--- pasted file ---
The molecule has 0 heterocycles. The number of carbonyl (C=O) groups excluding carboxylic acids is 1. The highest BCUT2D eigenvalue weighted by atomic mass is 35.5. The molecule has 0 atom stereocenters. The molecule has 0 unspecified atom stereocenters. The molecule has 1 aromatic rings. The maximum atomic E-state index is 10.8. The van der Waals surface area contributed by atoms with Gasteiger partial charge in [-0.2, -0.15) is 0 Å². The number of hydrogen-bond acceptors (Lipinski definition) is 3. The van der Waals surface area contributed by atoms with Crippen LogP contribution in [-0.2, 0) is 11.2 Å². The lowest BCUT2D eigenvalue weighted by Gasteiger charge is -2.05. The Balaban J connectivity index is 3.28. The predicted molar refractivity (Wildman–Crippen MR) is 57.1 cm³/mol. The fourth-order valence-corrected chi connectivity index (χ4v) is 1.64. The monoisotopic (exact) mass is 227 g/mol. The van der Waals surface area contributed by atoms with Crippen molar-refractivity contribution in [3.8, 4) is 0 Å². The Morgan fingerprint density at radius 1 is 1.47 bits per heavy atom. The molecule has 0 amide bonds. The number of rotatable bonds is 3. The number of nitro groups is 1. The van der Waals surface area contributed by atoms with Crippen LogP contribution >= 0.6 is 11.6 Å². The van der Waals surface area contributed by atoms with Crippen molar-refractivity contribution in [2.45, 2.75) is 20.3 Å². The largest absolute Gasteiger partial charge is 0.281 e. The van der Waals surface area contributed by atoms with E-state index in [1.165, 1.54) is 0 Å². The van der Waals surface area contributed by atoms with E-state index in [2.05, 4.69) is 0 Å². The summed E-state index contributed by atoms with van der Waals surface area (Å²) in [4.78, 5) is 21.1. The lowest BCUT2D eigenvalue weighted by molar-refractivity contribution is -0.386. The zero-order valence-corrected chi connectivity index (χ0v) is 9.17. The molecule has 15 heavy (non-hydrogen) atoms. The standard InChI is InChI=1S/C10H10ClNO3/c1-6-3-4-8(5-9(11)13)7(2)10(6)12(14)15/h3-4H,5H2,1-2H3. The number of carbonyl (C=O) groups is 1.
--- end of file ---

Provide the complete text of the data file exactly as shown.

The molecule has 0 heterocycles. The number of carbonyl (C=O) groups excluding carboxylic acids is 1. The highest BCUT2D eigenvalue weighted by atomic mass is 35.5. The molecule has 0 atom stereocenters. The molecule has 0 unspecified atom stereocenters. The molecule has 1 aromatic rings. The maximum atomic E-state index is 10.8. The van der Waals surface area contributed by atoms with Gasteiger partial charge in [-0.2, -0.15) is 0 Å². The number of hydrogen-bond acceptors (Lipinski definition) is 3. The van der Waals surface area contributed by atoms with Crippen LogP contribution in [-0.2, 0) is 11.2 Å². The lowest BCUT2D eigenvalue weighted by Gasteiger charge is -2.05. The Balaban J connectivity index is 3.28. The predicted molar refractivity (Wildman–Crippen MR) is 57.1 cm³/mol. The fourth-order valence-corrected chi connectivity index (χ4v) is 1.64. The monoisotopic (exact) mass is 227 g/mol. The van der Waals surface area contributed by atoms with Crippen molar-refractivity contribution in [3.8, 4) is 0 Å². The Morgan fingerprint density at radius 1 is 1.47 bits per heavy atom. The molecule has 0 amide bonds. The number of rotatable bonds is 3. The number of nitro groups is 1. The van der Waals surface area contributed by atoms with Crippen LogP contribution >= 0.6 is 11.6 Å². The van der Waals surface area contributed by atoms with Crippen molar-refractivity contribution in [2.45, 2.75) is 20.3 Å². The largest absolute Gasteiger partial charge is 0.281 e. The van der Waals surface area contributed by atoms with E-state index in [1.165, 1.54) is 0 Å². The van der Waals surface area contributed by atoms with E-state index in [2.05, 4.69) is 0 Å². The summed E-state index contributed by atoms with van der Waals surface area (Å²) in [4.78, 5) is 21.1. The lowest BCUT2D eigenvalue weighted by molar-refractivity contribution is -0.386. The zero-order valence-corrected chi connectivity index (χ0v) is 9.17. The molecule has 15 heavy (non-hydrogen) atoms. The standard InChI is InChI=1S/C10H10ClNO3/c1-6-3-4-8(5-9(11)13)7(2)10(6)12(14)15/h3-4H,5H2,1-2H3. The number of carbonyl (C=O) groups is 1.